Thursday, April 25, 2002
Smoker may be Ohio's savior
Extra 50 cents/pack would go to budget hole
By Dan Klepal, firstname.lastname@example.org
The Cincinnati Enquirer
The cost of a smoke may go up in an effort to close Ohio's $1.2 billion budget deficit.
Gov. Bob Taft, in Blue Ash on Wednesday for a regional cabinet meeting at Raymond Walters College, said he supports a 50-cent tax increase on cigarettes, being considered by legislators.
The state now imposes a 24-cent tax on a pack of cigarettes.
Gov. Bob Taft speaks Wednesday at Raymond Walters College in Blue Ash about the state's budget deficit.
(Ernest Coleman photo)
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A majority of Senate Republicans has tentatively agreed to the cigarette tax increase. Details of the Senate's budget plan will be released today. The GOP controls the Senate 21-12. The Republican-controlled House also would have to approve the tax increase.
A 50-cent increase would raise $372.9 million next year, according to Teri Geiger, chief of staff for the Ohio Senate.
Tripling the tax would place Ohio among states with the highest taxes on cigarettes New York ($1.11), Hawaii ($1), California (87 cents), Washington (82.5 cents), New Jersey (80 cents), Wisconsin (77 cents) and Maine (74 cents).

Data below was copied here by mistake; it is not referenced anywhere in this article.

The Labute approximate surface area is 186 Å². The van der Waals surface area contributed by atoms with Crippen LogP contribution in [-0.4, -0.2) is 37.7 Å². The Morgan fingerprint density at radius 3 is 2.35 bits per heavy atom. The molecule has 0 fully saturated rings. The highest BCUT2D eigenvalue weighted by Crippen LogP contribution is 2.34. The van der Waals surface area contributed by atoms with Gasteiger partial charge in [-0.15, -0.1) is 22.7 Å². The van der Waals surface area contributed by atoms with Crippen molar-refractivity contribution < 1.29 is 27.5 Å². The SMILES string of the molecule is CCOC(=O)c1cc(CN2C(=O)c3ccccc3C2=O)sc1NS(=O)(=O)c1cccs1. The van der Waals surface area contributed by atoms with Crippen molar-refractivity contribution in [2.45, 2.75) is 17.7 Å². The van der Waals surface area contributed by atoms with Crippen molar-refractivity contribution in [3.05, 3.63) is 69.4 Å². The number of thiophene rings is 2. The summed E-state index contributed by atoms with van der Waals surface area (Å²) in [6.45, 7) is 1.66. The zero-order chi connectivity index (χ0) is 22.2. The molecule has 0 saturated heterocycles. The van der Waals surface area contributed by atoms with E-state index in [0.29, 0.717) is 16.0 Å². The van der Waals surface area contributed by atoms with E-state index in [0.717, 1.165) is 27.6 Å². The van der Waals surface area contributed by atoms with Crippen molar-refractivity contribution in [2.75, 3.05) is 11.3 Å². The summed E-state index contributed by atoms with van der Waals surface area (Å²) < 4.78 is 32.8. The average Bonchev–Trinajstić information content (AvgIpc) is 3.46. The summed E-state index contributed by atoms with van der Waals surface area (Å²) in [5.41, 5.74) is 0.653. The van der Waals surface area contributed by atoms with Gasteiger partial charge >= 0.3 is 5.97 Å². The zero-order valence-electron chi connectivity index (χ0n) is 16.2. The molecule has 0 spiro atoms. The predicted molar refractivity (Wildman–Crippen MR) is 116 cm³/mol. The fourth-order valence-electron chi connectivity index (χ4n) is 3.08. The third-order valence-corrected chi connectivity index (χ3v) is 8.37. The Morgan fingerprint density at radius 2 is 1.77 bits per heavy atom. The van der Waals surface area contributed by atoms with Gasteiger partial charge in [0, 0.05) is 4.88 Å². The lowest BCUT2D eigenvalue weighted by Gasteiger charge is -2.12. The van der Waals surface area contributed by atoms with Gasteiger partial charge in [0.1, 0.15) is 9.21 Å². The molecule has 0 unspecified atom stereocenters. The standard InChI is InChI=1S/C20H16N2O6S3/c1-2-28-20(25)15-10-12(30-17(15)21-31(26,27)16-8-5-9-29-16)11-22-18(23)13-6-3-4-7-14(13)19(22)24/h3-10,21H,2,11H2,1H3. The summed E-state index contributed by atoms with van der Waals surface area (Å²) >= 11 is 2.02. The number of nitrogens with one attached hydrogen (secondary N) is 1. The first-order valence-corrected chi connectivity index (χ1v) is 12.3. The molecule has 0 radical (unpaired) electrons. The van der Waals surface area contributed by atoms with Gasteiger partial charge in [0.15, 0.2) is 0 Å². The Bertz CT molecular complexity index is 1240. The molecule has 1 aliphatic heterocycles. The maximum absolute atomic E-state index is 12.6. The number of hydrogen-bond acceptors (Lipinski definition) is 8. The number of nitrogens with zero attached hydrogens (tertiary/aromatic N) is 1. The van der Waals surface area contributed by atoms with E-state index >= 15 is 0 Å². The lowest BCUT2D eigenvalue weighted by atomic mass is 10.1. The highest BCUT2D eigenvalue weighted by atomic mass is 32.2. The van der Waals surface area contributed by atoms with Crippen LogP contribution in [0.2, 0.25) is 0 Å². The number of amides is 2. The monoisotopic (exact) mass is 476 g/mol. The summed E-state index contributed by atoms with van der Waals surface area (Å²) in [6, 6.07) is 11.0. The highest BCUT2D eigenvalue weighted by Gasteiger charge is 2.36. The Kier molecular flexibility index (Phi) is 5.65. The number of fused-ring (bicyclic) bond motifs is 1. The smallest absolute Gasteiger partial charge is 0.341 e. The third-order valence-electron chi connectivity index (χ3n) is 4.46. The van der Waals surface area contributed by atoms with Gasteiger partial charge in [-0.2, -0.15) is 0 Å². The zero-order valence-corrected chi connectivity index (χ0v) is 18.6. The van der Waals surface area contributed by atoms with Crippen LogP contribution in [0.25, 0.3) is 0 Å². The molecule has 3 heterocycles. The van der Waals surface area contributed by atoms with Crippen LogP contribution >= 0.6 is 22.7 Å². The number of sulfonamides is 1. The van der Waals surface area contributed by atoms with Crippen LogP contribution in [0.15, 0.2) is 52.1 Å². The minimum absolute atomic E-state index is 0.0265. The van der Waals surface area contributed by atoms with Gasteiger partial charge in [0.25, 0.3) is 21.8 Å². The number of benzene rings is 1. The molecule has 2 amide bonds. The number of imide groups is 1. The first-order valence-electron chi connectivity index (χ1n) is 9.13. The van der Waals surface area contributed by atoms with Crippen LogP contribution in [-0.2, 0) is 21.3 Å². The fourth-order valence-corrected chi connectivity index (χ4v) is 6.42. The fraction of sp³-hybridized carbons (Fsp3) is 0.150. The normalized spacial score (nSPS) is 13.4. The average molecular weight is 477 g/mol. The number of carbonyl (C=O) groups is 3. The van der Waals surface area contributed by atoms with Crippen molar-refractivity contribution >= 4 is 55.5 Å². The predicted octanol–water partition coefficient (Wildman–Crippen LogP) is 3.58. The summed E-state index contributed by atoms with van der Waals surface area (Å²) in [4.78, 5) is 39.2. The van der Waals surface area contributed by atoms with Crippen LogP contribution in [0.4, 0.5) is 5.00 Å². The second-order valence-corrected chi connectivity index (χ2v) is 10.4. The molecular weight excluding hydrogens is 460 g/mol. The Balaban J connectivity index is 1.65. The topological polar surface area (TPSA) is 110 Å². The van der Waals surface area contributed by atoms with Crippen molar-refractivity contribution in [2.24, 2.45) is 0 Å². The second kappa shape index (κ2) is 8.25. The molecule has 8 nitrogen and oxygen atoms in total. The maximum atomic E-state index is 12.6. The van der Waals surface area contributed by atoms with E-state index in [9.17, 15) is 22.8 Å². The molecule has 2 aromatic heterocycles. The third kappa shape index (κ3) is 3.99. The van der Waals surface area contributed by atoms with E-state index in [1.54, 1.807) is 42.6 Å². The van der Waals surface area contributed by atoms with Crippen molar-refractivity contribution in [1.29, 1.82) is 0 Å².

Kentucky, with a 3-cent state tax, is the second-lowest in the country, ahead of Virginia (2.5 cents).
Mr. Taft said a final decision on the tax will come soon, so that any new legislation could be enacted by June 1, in time for the next fiscal-year budget.
He said he is working closely with Senate President Richard Finan, R-Evendale.
We're working with legislative leaders on how to close the budget, Mr. Taft said. We're looking at belt tightening, conservative spending and ways to increase sources of revenue.
Ms. Geiger said the estimate on additional revenue from the tax increase considers what many studies have shown people smoke less when the cost of cigarettes goes up.
We are focused on the budget shortfall and there are no easy ways to fill the gap, Ms. Geiger said. Sen. Finan thinks this is one option well worth considering.
GOP senators Kevin Coughlin of Cuyahoga Falls, Jim Jordan of Urbana and Scott Nein of Middletown oppose the tax plan. All support further reductions in state spending and all oppose raising taxes.
Doug White of Manchester, the Senate's No. 2 Republican and a Southern Ohio tobacco farmer, wants the plan to restore $32 million to Ohio tobacco farmers taken from the state's settlement with major tobacco companies.
If that money is restored, Mr. White said, he would be neutral on the cigarette tax increase.
The Associated Press contributed.
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